The track’s opening fanfare came from Sibelius’ Symphony No. 5, which had also featured prominently in the coda section of the earlier hit “Beach Baby” by The First Class. The band’s’ strikingly contrasting black and white wardrobe, including the polka dot rah-rah skirts worn for the sleeve of “Since Yesterday”, attracted coverage at the time. Their somewhat ‘gothic’ appearance was also of note.

In March 1985 they released their next single, “Let Her Go”, a tune in a similar vein to “Since Yesterday”.

Following the release of their eponymous album in April, in May 1985 they released a further single, the ballad “Who Knows What Love Is”,[6] one of two tracks on the album produced by Phil Thornally of The Cure.

Their fifth single, an electro-pop cover of Dolly Parton’s “Jolene”, was issued in September 1985 in the UK and Japan.

Although their commercial success had waned in the UK they remained popular in Japan and two later singles, “Ecstasy (Apple of My Eye)” and “I Can Feel”, were only issued in that country.The second of these only featured McDowall as by this time the partnership had irreparably fractured. By early 1986, the group had disbanded.

In December 2005, Warner Bros. Platinum Records released a career retrospective of the band, made up of sixteen different tracks from various recordings on one compact disc.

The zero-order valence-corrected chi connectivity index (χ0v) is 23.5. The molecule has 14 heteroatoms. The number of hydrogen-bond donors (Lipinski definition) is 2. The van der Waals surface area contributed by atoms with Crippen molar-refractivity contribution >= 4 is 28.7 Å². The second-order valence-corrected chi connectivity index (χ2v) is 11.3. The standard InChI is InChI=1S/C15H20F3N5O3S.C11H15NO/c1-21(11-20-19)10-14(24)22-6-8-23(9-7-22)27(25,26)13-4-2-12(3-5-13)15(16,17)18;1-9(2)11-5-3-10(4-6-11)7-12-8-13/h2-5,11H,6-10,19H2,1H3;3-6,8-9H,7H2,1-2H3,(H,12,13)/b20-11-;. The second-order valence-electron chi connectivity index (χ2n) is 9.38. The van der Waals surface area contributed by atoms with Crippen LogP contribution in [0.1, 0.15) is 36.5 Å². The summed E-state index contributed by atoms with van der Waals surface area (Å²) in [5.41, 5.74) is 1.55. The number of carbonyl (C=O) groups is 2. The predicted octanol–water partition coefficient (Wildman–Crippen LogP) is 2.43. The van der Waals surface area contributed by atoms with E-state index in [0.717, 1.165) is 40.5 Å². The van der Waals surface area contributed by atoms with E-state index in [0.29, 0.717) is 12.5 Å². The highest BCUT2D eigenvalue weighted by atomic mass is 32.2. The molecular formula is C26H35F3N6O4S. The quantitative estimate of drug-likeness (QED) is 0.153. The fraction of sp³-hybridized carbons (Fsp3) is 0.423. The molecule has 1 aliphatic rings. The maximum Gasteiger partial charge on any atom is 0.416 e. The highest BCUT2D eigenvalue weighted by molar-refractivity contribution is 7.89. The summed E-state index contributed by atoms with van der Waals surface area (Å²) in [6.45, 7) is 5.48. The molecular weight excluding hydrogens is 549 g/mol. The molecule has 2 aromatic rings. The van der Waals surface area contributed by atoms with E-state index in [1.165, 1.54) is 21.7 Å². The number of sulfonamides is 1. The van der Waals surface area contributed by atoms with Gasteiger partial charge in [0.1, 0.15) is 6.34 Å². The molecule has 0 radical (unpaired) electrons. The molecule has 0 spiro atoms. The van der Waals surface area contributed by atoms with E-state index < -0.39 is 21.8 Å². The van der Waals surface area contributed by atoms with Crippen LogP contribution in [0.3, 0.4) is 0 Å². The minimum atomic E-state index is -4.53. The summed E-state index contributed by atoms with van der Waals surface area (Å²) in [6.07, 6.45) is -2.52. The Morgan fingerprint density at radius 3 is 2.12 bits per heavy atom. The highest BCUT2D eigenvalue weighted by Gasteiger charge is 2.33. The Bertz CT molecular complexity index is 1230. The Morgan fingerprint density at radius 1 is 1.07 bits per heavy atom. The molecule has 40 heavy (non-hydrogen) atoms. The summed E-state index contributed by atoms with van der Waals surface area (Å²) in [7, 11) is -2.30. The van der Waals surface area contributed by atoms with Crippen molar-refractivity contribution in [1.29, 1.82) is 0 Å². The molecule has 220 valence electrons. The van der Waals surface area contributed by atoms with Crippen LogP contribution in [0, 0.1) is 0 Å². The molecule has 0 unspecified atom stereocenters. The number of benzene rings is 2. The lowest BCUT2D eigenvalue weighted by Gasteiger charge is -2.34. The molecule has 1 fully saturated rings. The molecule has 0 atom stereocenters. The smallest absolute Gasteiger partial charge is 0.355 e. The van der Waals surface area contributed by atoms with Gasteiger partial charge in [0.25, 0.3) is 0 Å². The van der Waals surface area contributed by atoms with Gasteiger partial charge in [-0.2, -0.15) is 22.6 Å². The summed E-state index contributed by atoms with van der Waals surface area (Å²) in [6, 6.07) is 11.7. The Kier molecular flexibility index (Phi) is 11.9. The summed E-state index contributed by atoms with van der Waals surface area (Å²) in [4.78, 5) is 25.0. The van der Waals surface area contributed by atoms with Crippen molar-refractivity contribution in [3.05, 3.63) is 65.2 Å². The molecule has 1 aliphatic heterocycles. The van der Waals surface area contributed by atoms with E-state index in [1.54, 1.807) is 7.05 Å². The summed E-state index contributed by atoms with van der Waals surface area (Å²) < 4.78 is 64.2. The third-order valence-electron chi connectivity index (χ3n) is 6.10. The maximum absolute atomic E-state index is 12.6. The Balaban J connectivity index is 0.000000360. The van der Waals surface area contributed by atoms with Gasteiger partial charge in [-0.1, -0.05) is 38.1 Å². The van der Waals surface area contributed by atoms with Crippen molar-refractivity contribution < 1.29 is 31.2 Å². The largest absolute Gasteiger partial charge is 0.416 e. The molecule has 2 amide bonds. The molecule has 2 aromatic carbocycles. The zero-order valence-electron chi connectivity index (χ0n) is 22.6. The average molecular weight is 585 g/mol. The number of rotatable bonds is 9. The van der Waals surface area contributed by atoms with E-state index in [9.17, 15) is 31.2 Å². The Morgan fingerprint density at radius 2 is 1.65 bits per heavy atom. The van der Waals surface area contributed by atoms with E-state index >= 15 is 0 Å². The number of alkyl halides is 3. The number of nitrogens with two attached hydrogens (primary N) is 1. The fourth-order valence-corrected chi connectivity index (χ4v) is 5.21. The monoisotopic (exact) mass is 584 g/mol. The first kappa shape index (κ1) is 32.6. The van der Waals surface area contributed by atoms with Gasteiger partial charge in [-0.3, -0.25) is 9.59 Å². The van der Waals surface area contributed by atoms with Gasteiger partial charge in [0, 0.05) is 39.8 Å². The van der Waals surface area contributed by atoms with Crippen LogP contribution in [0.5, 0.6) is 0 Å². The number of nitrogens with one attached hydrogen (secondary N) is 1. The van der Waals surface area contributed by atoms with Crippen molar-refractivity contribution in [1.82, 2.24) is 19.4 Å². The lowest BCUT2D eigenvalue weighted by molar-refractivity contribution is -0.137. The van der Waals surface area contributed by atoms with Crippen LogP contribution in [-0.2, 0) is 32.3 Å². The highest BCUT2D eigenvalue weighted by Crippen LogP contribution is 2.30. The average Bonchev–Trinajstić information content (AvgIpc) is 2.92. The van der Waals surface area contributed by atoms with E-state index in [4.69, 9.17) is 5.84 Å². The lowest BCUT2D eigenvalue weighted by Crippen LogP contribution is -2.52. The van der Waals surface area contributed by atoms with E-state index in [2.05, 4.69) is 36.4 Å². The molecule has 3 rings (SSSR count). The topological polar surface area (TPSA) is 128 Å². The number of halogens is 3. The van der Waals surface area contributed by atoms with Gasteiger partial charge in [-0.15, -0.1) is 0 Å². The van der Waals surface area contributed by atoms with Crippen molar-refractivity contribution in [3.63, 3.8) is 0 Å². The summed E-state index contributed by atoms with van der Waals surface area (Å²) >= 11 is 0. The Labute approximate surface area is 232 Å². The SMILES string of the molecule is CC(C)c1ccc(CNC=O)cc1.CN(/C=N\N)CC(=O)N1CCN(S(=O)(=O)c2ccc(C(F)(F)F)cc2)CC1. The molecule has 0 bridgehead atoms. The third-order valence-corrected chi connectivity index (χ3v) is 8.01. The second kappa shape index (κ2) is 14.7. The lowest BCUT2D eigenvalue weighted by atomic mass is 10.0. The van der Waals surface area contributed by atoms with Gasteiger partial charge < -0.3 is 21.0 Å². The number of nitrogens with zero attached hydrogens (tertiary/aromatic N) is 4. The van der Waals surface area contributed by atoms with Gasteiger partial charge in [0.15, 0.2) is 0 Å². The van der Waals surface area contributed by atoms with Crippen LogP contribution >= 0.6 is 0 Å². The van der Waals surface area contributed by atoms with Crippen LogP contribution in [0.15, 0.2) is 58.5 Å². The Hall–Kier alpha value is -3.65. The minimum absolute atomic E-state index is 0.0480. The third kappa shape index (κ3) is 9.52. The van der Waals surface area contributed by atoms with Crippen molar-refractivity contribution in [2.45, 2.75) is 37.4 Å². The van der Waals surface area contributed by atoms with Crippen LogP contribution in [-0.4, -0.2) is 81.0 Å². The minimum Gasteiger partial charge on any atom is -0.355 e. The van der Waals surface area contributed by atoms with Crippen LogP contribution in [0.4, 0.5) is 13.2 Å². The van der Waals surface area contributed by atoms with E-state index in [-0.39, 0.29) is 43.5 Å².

And here’s the 7″ version of the hit single with the bonus 12″ track:-

mp3 : Strawberry Switchblade – Since Yesterday
mp3 : Strawberry Switchblade – By The Sea
mp3 : Strawberry Switchblade – Sunday Morning

I really do love their quite gorgeous take on Sunday Morning.




…. this is a cracking bit of pop music.

mp3 : Spandau Ballet – The Freeze

While making my way through Mad World (see yesterday’s posting),  I got to the chapter on Spandau Ballet which sadly concentrated on the slushy hit single True as it is the song they are best known for over in the States.  But reading it did lead me to dig out my copy of the band’s debut LP Journeys to Glory and give it a spin for the first time in gawd knows how many years. Which is where I realised just how great a song The Freeze is.

It was the second single lifted from the LP, reaching #17 back in early 1981.

The band did of course go onto to become one of the most dull and bland outfits of the 80s and a song like The Freeze is a long way removed from the sort of sounds they are more associated with.  I reckon that if they had broken up on the back of the debut LP then many a modern day hipster would be proclaiming it, and especially this track, as one of the great influencing records of the era.